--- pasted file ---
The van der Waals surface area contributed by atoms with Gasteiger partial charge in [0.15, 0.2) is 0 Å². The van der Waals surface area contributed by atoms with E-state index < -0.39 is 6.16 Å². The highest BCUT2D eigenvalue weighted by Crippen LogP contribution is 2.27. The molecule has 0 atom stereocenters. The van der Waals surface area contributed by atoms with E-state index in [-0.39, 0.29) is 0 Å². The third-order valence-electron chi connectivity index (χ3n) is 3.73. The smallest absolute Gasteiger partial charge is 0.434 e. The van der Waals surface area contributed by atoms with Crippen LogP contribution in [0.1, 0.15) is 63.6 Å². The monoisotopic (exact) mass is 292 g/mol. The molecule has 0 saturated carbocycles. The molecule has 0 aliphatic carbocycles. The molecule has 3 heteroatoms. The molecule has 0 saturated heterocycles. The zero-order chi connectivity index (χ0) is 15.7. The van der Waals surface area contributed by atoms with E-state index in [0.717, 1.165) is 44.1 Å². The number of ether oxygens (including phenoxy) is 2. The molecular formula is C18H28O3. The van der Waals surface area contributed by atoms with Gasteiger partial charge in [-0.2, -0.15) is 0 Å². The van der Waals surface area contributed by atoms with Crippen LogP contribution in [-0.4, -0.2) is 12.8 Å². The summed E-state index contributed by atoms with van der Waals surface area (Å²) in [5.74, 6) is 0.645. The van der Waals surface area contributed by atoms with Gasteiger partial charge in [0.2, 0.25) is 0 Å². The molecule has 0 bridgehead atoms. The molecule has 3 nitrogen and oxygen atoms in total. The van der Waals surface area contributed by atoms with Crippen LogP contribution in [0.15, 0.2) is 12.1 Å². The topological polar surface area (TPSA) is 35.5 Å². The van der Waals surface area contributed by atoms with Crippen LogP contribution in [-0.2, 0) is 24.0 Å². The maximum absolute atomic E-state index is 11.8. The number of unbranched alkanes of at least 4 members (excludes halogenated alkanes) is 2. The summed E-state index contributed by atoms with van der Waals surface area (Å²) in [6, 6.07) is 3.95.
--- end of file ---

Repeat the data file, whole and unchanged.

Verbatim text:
The van der Waals surface area contributed by atoms with Gasteiger partial charge in [0.15, 0.2) is 0 Å². The van der Waals surface area contributed by atoms with E-state index < -0.39 is 6.16 Å². The highest BCUT2D eigenvalue weighted by Crippen LogP contribution is 2.27. The molecule has 0 atom stereocenters. The van der Waals surface area contributed by atoms with E-state index in [-0.39, 0.29) is 0 Å². The third-order valence-electron chi connectivity index (χ3n) is 3.73. The smallest absolute Gasteiger partial charge is 0.434 e. The van der Waals surface area contributed by atoms with Crippen LogP contribution in [0.1, 0.15) is 63.6 Å². The monoisotopic (exact) mass is 292 g/mol. The molecule has 0 saturated carbocycles. The molecule has 0 aliphatic carbocycles. The molecule has 3 heteroatoms. The molecule has 0 saturated heterocycles. The zero-order chi connectivity index (χ0) is 15.7. The van der Waals surface area contributed by atoms with E-state index in [0.717, 1.165) is 44.1 Å². The number of ether oxygens (including phenoxy) is 2. The molecular formula is C18H28O3. The van der Waals surface area contributed by atoms with Gasteiger partial charge in [-0.2, -0.15) is 0 Å². The van der Waals surface area contributed by atoms with Crippen LogP contribution in [-0.4, -0.2) is 12.8 Å². The summed E-state index contributed by atoms with van der Waals surface area (Å²) in [5.74, 6) is 0.645. The van der Waals surface area contributed by atoms with Gasteiger partial charge in [0.2, 0.25) is 0 Å². The molecule has 0 bridgehead atoms. The molecule has 3 nitrogen and oxygen atoms in total. The van der Waals surface area contributed by atoms with Crippen LogP contribution in [0.15, 0.2) is 12.1 Å². The topological polar surface area (TPSA) is 35.5 Å². The van der Waals surface area contributed by atoms with Crippen LogP contribution in [-0.2, 0) is 24.0 Å². The maximum absolute atomic E-state index is 11.8. The number of unbranched alkanes of at least 4 members (excludes halogenated alkanes) is 2. The summed E-state index contributed by atoms with van der Waals surface area (Å²) in [6, 6.07) is 3.95.